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Judge keeps rate cuts for failed nuclear plants in limbo

COLUMBIA (AP) A federal judge refused Aug. 2 to end a lawsuit by a private South Carolina utility that also is seeking to stop a temporary rate cut for customers who continue to pay for an abandoned nuclear reactor project.

The 15 percent rate cut, retroactive to April, is set to begin appearing on South Carolina Electric & Gas bills Aug. 7 unless a court rules otherwise.

In her 20-page ruling, Childs said SCE&G had a right to sue. The utility claims the General Assembly did not follow a 2007 state law that should have allowed SEC&G to increase rates to pay for the two nuclear reactors being built at the V.C. Summer site north of Columbia before any power was generated.

The utility maintains that the law also allowed it to keep charging to pay debt even if the reactors weren’t finished. SCE&G and a minority partner, state-owned Santee Cooper, gave up on the project in July 2017 after a decade of planning and construction. It was more than $8 billion in debt.

The Legislature revoked the law this year and also passed a temporary rate cut to end almost all the rate increases passed to pay for the plants. If the rate cut stays, an average SCE&G customer would see around $25 a month taken off their average $163 power bills.

If allowed to stand, the temporary rate cut will stay until the Public Service Commission sets a permanent rate, likely around the end of this year.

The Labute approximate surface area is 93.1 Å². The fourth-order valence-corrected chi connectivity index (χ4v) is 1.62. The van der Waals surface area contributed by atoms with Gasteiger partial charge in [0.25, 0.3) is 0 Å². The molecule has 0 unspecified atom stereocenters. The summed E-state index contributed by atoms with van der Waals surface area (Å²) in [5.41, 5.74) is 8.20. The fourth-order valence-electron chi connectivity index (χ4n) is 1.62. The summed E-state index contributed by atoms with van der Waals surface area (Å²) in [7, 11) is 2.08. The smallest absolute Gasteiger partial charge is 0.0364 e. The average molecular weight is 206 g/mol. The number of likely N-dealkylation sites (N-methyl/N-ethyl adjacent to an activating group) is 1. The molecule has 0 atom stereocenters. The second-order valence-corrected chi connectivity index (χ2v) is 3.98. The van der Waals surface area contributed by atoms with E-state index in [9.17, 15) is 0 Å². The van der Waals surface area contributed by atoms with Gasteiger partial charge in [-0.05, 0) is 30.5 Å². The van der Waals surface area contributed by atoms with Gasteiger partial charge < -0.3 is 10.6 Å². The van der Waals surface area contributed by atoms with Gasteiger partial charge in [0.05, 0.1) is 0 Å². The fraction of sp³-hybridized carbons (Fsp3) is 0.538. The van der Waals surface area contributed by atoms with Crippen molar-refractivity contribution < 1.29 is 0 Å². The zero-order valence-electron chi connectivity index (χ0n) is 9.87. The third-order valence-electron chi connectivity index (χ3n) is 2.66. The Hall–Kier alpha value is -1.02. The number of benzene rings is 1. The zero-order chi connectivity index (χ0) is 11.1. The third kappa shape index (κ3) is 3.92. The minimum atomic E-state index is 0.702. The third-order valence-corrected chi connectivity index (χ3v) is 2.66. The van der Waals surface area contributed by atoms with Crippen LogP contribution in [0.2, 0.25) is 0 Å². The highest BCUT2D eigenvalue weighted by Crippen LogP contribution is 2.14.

Lawyers for the state House and Senate, as well as for the commission, asked for the lawsuit to be dismissed. They spent much of a two-day hearing on the matter trying to poke holes in SCE&G’s claims that the rate cut would financially hobble SCE&G and its parent company, SCANA Corp.

Items that came up in the hearing included SCANA putting millions of dollars into an irrevocable trust to pay key executives and facilitate the company’s merger plans with Dominion Energy of Virginia.

Shareholders approved the merger July 31, but they also in a nonbinding vote rejected golden parachutes for top executives if they lose their jobs as a result of the sale to Dominion.

But SCANA officials said those payments are locked in place. Eleven current and former SCANA executives will get paid more than $38 million, The Post and Courier of Charleston reported.

SCANA also released its earnings for the second quarter on Aug. 2. The company had profits of $8 million from April to June of 2018, compared to $121 million during the same three months in 2017, before the nuclear project was abandoned.

A statement from the company blamed the steep decline in profits on setting aside money to pay for possible rate cuts. SCANA estimates the temporary rate cuts will cost around $270 million for a company that had more than $4.4 billion in operating revenue in 2017.

SCANA’s stock also has taken a huge nosedive, falling from an 18-month high of more than $71 a share in June 2017 to closing Wednesday at just over $40 a share.

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